It will go down as one of the biggest political head-scratchers of all time.
Luther Strange had everything going for him. He was the de facto incumbent. Supporters literally spent millions of dollars on his behalf. He had the support of a sitting president and vice president. And he had statewide name recognition.
Despite this seemingly strong wind at Strange’s back, Roy Moore trounced him in the Republican primary runoff election. With that defeat, Strange is likely to go down as one of the more tragic figures in Alabama political history.
There was something pathetic to seeing the 6-foot-9 former Shades Valley High School basketball standout announce it was over at his election night event last month. It could be the closing chapter of something he worked toward his entire career: a seat in the United States Senate. (There is some speculation Strange could run again for Senate if Richard Shelby retires in five years).
There were curious circumstances surrounding Strange’s candidacy. Why was the so-called Republican establishment pushing so hard for him? What was it that was so magical about Big Luther that made him the guy? Out of some 4 million people in Alabama, why did the GOP elite see Strange as the state’s most qualified individual to be a U.S. Senator?
The answer everyone seems to be going with is that Strange was preferable to Roy Moore. Senate leadership likely — and probably rightly — saw and sees Moore as a possible obstructionist at worst, or at best somebody unlikely to smile and get with the Washington, D.C., Republican agenda.
One would have to assume Alabama’s senior U.S. Senator Richard Shelby was a driving force in the effort to rally behind Strange. It’s not as if Mitch McConnell (R-Kentucky), National Republican Senatorial Committee chairman Sen. John Cornyn (R-Texas) or any of the other power brokers in D.C. Republican politics stumbled upon Strange by happenstance and decided he was their man.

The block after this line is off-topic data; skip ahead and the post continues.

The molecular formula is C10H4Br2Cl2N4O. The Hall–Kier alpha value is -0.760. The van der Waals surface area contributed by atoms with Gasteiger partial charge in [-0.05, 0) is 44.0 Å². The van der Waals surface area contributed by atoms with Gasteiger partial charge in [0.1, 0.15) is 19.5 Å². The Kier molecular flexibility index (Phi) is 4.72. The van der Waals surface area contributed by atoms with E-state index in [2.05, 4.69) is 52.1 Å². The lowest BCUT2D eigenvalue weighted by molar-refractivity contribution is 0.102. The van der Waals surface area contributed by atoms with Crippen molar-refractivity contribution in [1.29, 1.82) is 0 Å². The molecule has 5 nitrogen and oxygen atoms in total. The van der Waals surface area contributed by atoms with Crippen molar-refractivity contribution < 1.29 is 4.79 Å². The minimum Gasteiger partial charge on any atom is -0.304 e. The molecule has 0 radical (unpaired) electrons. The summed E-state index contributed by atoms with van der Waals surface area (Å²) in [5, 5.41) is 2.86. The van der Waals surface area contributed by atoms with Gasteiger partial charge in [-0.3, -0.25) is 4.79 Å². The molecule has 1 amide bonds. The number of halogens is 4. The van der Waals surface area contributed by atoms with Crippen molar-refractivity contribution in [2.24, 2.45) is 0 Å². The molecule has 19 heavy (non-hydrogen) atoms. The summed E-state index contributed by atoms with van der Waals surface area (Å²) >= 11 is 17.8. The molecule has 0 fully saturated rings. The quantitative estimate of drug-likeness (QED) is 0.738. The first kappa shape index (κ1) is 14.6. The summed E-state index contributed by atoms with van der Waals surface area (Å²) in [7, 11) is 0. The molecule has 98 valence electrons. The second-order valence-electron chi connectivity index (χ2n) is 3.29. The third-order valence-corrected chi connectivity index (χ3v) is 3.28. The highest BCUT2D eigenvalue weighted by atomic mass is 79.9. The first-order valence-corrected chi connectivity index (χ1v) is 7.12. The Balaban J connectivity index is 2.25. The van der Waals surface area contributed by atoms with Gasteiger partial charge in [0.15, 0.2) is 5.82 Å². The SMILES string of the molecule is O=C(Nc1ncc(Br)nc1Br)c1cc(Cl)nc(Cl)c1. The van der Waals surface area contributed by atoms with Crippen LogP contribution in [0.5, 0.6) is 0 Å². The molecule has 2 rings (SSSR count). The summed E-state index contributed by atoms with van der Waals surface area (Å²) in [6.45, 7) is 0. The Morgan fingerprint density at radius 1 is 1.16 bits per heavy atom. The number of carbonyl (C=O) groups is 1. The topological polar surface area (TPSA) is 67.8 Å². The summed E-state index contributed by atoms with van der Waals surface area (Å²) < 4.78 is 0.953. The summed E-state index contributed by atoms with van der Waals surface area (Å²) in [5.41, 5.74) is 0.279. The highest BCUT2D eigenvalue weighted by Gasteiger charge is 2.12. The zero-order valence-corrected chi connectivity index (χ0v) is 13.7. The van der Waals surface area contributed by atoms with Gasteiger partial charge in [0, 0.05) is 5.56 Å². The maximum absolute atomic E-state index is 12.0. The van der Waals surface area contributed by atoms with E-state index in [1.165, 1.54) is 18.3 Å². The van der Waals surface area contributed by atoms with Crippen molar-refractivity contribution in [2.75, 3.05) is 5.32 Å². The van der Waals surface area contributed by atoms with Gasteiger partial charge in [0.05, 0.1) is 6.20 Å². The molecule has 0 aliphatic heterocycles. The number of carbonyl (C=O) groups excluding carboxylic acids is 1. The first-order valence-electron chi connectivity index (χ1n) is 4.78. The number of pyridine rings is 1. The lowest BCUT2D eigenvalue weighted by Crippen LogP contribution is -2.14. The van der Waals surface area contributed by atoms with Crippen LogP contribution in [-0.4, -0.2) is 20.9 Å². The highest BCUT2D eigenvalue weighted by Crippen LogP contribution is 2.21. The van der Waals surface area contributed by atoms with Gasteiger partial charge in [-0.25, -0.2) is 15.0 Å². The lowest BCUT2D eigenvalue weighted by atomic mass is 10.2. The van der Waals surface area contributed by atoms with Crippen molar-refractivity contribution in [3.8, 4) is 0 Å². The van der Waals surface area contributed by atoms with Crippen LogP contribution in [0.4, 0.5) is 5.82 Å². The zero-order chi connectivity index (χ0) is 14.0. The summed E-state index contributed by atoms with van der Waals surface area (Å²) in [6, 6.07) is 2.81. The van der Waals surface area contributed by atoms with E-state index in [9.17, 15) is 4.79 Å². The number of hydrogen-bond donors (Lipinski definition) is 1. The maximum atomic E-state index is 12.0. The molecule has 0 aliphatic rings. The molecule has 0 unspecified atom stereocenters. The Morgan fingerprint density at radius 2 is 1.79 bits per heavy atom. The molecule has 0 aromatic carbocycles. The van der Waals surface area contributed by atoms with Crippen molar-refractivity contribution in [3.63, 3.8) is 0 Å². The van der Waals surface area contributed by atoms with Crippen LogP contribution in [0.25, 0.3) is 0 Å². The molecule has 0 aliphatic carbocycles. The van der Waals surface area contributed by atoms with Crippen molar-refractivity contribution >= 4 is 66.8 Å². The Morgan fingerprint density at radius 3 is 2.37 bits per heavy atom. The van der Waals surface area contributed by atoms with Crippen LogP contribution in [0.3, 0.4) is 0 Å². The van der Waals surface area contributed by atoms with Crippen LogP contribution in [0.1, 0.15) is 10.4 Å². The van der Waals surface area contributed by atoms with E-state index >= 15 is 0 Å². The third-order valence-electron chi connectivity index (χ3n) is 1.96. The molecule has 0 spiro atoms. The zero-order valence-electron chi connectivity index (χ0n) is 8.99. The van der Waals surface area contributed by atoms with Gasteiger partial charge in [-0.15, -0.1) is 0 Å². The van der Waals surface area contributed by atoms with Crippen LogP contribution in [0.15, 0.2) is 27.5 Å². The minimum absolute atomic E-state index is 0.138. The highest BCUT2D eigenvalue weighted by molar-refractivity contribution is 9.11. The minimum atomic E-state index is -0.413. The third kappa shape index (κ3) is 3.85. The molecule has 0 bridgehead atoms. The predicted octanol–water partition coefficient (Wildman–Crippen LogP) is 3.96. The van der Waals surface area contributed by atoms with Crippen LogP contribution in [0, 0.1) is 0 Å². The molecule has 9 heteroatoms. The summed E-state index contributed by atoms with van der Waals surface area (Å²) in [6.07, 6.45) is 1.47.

Shelby’s decision to back Strange was not entirely unexpected, but to formally support him in a crowded primary was unprecedented.
Shelby had very public presence working on Strange’s behalf. He hosted fundraisers and appeared alongside the candidate on the campaign trail at numerous events.
When asked about Shelby’s involvement in the race during the primary, Alabama Rep. Mo Brooks — then a Senate candidate himself — chalked it up to Shelby always supporting the incumbent.
Reasonable. But not “always” true.
In 2009, Shelby backed an incumbent’s challenger — ironically, perhaps — in Strange during his initial bid for attorney general. At the time, Alabama already had a Republican attorney general: Troy King, who announced he was running for re-election earlier that year.
To add insult to injury for King, Shelby supported him three years earlier in his initial run. Strange wound up defeating King for the GOP nod and won the general election in a contest against James Anderson. The rest is history.
Why Luther Strange? By being so committed to Strange, the Republican establishment in this state, led by the likes of Richard Shelby, are the reason Roy Moore is the nominee. Birmingham talk show host and former Bob Riley aide Leland Whaley described Moore as a “suicide bomber” and has low expectations for him as a senator, given he tends to come out on the losing side of all of his major battles.